IT will no doubt be cold comfort to the largely irate Aberdeen support that the managers’ union are rallying behind Pittodrie chairman Dave Cormack’s decision to grant Jim Goodwin a stay of execution, particularly if their team follow up the disaster in Darvel with a calamity in the capital this afternoon.

The surprise call by Cormack may turn out to be a wise move in the long run though according to Celtic manager Ange Postecoglou, who points to Robbie Neilson at Heart of Midlothian as the perfect example of what can happen if a board ignore the baying crowd and stick by their man.

Neilson of course had his own Scottish Cup horror night when his team were beaten 2-1 by Highland League side Brora Rangers back in 2021, but they are now reaping the rewards of refusing to bring the axe down on their manager, comfortably clear in their position as Scotland’s third-best team.

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There are no such pressures of course on Postecoglou, who can’t be far away from having rose petals lavished at his feet as he walks the corridors of Celtic Park, but he has empathy for colleagues who currently do not enjoy such feted status among their fanbase.

What he does know though is that clubs who chop and change their managers at a frequency Aberdeen would be guilty of if they did sack Goodwin - they dismissed Derek McInnes’s successor Stephen Glass within 11 months – rarely find themselves achieving their goals.

“You understand that everyone has their own challenges,” Postecoglou said.

“Even guys who are going well, you don’t just sit back and think they have got it easy by any stretch.

“Everyone is under pressure in certain ways. These days, clubs tend to be pretty quick to pull the trigger.

“The one thing that has proven is that that is no recipe for success. Any clubs changing managers on a regular basis rarely have any sustained success.

“The guy who is on top of the Premier League at the moment, Mikel Arteta, is a guy who people were calling for his head not long ago. Now he’s the best manager in the league.

“The best clubs tend to pick the people that they think are the right ones for the job and then support them to get the job done.

“Someone mentioned it, Robbie Neilson at Hearts. He’s done a fantastic job the last three years and it wasn’t that long ago with him [that he was under pressure]. If they had changed him, they could have changed another half a dozen since then and probably not the success they have had now.

“All of us have family and friends around us who can be that support network that you need. Aside from that, I think there is a general respect that all managers have for each other and an understanding for each other.

“We all feel for guys who are going through a tough time in our roles because we know that could be us one day. So, there is a respect there.

“It’s getting tougher, for sure. The scrutiny is a lot greater due to the way we communicate these days.

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“I’ve said it before, when I first started, I could wait until Monday’s papers to read about how poor I was. Now it’s happening before the final whistle goes because of social media.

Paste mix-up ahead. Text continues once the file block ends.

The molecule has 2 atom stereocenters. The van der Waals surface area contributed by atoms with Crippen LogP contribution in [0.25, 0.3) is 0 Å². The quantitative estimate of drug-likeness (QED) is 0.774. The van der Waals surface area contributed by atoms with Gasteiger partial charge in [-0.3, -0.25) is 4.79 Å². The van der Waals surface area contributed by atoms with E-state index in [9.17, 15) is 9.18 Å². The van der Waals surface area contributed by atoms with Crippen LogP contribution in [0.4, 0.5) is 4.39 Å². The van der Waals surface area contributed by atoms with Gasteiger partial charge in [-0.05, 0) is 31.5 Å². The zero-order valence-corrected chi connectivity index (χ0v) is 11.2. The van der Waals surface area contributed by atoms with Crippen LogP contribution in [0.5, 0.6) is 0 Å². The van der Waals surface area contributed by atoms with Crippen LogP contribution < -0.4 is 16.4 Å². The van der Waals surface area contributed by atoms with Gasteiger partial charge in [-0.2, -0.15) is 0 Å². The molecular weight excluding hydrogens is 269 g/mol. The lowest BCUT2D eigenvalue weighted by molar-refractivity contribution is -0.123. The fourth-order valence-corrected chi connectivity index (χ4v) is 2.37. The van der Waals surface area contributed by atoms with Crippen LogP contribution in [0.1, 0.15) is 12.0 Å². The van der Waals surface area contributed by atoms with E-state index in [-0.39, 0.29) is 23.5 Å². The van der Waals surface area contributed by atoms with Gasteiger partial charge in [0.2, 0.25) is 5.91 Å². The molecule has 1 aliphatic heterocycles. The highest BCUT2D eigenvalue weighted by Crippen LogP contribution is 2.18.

“Young managers are having to deal with that a lot more, but, again, it’s about finding the right mechanisms to cope with that.”

The Celtic manager has become something of an elder statesman in the Scottish game already, offering counsel to younger gaffers when he can, particularly those who are feeling the heat and fearing for their livelihoods.

“It’s dependent on the other managers,” he said. “I’m always respectful because I know how difficult the job is.

“I’ve been doing this for a long time now. It’s my 26th/27th year of managing at this level and, especially young coaches, if I can have any kind of chats with them and just give them a little bit of guidance and mainly the advice is to just to be themselves.

“Particularly when you are a young manager, there’s a lot of people telling you what to do and how to do things.

“The important thing is to be yourself.”

One manager who was open to Postecoglou’s promptings was Dundee United manager Liam Fox, who welcomes Celtic to Tannadice tomorrow for the first time since they scored nine goals there to hasten the departure of his predecessor Jack Ross.

Postecoglou can’t promise he won’t set his team out to do the same again, but having been impressed by the way Fox has steadied the United ship, he thinks it unlikely.

“Liam was receptive,” he said.

“I’m not going to go to people who I feel are quite happy with their own counsel. It depends on individuals, and I think Liam has really settled that group.

“They had a really tough start to the year. People highlight our [9-0] result, but there were some bad results in Europe as well.

“If you look at their form since the break, they have been really consistent, and he will surely be happy with that as he’ll be looking for further growth.

“We expect a big test.”

Celtic travel to Tannadice with a new striker in tow, and Hyeongyu Oh may well feature having declared himself ready for action.

“He’s had three sessions now and there’s one on Saturday,” Postecoglou said.

“He was in pre-season training and had been doing it for three weeks, so, physically, he’s in decent shape.

“He obviously hasn’t played since November, so match fitness wise, he’s out a bit. It’s been a big week for him with the travel physically and emotionally. 

“It’s one I’ll assess. I’m keen to get him involved as quickly as possible, but if it is not this weekend, it’ll definitely be midweek.

“I’ll see how he is going, but in terms of doing the training, he’s been fine.”